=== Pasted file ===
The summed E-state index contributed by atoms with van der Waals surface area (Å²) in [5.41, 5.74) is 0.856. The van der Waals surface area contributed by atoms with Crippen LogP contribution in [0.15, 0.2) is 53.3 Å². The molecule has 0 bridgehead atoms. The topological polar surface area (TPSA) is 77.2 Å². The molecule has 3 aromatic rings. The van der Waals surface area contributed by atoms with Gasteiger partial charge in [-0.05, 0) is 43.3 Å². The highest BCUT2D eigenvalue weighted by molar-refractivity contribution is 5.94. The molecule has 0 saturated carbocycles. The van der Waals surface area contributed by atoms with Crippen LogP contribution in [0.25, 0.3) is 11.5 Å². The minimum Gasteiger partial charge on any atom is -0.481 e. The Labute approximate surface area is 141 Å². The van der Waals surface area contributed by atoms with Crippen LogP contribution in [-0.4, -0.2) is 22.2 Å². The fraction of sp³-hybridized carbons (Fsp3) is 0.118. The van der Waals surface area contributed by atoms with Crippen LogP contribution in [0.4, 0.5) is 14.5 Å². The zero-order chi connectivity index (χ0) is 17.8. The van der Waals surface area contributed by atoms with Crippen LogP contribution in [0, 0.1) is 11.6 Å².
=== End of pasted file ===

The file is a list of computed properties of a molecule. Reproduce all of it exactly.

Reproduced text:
The summed E-state index contributed by atoms with van der Waals surface area (Å²) in [5.41, 5.74) is 0.856. The van der Waals surface area contributed by atoms with Crippen LogP contribution in [0.15, 0.2) is 53.3 Å². The molecule has 0 bridgehead atoms. The topological polar surface area (TPSA) is 77.2 Å². The molecule has 3 aromatic rings. The van der Waals surface area contributed by atoms with Gasteiger partial charge in [-0.05, 0) is 43.3 Å². The highest BCUT2D eigenvalue weighted by molar-refractivity contribution is 5.94. The molecule has 0 saturated carbocycles. The van der Waals surface area contributed by atoms with Crippen LogP contribution in [0.25, 0.3) is 11.5 Å². The minimum Gasteiger partial charge on any atom is -0.481 e. The Labute approximate surface area is 141 Å². The van der Waals surface area contributed by atoms with Crippen LogP contribution in [-0.4, -0.2) is 22.2 Å². The fraction of sp³-hybridized carbons (Fsp3) is 0.118. The van der Waals surface area contributed by atoms with Crippen LogP contribution in [0.4, 0.5) is 14.5 Å². The zero-order chi connectivity index (χ0) is 17.8. The van der Waals surface area contributed by atoms with Crippen LogP contribution in [0, 0.1) is 11.6 Å².